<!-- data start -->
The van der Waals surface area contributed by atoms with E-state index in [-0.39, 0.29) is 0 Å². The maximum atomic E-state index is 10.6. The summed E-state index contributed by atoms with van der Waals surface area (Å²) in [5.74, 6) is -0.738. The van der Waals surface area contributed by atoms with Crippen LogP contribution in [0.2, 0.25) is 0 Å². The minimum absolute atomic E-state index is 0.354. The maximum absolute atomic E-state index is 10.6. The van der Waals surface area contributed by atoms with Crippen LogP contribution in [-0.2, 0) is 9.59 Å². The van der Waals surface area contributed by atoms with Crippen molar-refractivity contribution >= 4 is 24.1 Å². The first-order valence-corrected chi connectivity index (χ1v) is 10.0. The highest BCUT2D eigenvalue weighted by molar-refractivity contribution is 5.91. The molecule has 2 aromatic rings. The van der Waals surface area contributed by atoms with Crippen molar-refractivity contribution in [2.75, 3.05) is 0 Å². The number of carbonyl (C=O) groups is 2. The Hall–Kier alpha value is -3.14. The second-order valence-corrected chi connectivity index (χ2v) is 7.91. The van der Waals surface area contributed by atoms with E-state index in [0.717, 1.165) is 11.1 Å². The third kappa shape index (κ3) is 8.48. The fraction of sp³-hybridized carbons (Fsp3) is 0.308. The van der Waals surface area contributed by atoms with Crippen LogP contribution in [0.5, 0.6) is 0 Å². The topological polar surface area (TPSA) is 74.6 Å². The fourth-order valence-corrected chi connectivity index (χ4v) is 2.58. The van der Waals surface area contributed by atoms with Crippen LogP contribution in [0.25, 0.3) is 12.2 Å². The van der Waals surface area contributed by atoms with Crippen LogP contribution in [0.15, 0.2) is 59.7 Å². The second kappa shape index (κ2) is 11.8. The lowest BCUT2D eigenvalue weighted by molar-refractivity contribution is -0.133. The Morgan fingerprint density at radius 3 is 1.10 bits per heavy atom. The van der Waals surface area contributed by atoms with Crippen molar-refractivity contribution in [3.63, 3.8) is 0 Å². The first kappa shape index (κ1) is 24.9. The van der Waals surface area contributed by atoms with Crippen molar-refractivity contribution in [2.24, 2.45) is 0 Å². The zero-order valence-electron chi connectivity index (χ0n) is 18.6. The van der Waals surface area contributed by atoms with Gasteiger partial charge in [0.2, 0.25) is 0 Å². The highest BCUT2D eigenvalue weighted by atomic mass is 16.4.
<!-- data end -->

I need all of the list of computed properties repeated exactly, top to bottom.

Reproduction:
The van der Waals surface area contributed by atoms with E-state index in [-0.39, 0.29) is 0 Å². The maximum atomic E-state index is 10.6. The summed E-state index contributed by atoms with van der Waals surface area (Å²) in [5.74, 6) is -0.738. The van der Waals surface area contributed by atoms with Crippen LogP contribution in [0.2, 0.25) is 0 Å². The minimum absolute atomic E-state index is 0.354. The maximum absolute atomic E-state index is 10.6. The van der Waals surface area contributed by atoms with Crippen LogP contribution in [-0.2, 0) is 9.59 Å². The van der Waals surface area contributed by atoms with Crippen molar-refractivity contribution >= 4 is 24.1 Å². The first-order valence-corrected chi connectivity index (χ1v) is 10.0. The highest BCUT2D eigenvalue weighted by molar-refractivity contribution is 5.91. The molecule has 2 aromatic rings. The van der Waals surface area contributed by atoms with Crippen molar-refractivity contribution in [2.75, 3.05) is 0 Å². The number of carbonyl (C=O) groups is 2. The Hall–Kier alpha value is -3.14. The second-order valence-corrected chi connectivity index (χ2v) is 7.91. The van der Waals surface area contributed by atoms with E-state index in [0.717, 1.165) is 11.1 Å². The third kappa shape index (κ3) is 8.48. The fraction of sp³-hybridized carbons (Fsp3) is 0.308. The van der Waals surface area contributed by atoms with Crippen LogP contribution in [0.5, 0.6) is 0 Å². The topological polar surface area (TPSA) is 74.6 Å². The fourth-order valence-corrected chi connectivity index (χ4v) is 2.58. The van der Waals surface area contributed by atoms with Crippen LogP contribution in [0.25, 0.3) is 12.2 Å². The van der Waals surface area contributed by atoms with Crippen LogP contribution in [0.15, 0.2) is 59.7 Å². The second kappa shape index (κ2) is 11.8. The lowest BCUT2D eigenvalue weighted by molar-refractivity contribution is -0.133. The Morgan fingerprint density at radius 3 is 1.10 bits per heavy atom. The van der Waals surface area contributed by atoms with Crippen molar-refractivity contribution in [3.63, 3.8) is 0 Å². The first kappa shape index (κ1) is 24.9. The van der Waals surface area contributed by atoms with Crippen molar-refractivity contribution in [2.24, 2.45) is 0 Å². The zero-order valence-electron chi connectivity index (χ0n) is 18.6. The van der Waals surface area contributed by atoms with Gasteiger partial charge in [0.2, 0.25) is 0 Å². The highest BCUT2D eigenvalue weighted by atomic mass is 16.4.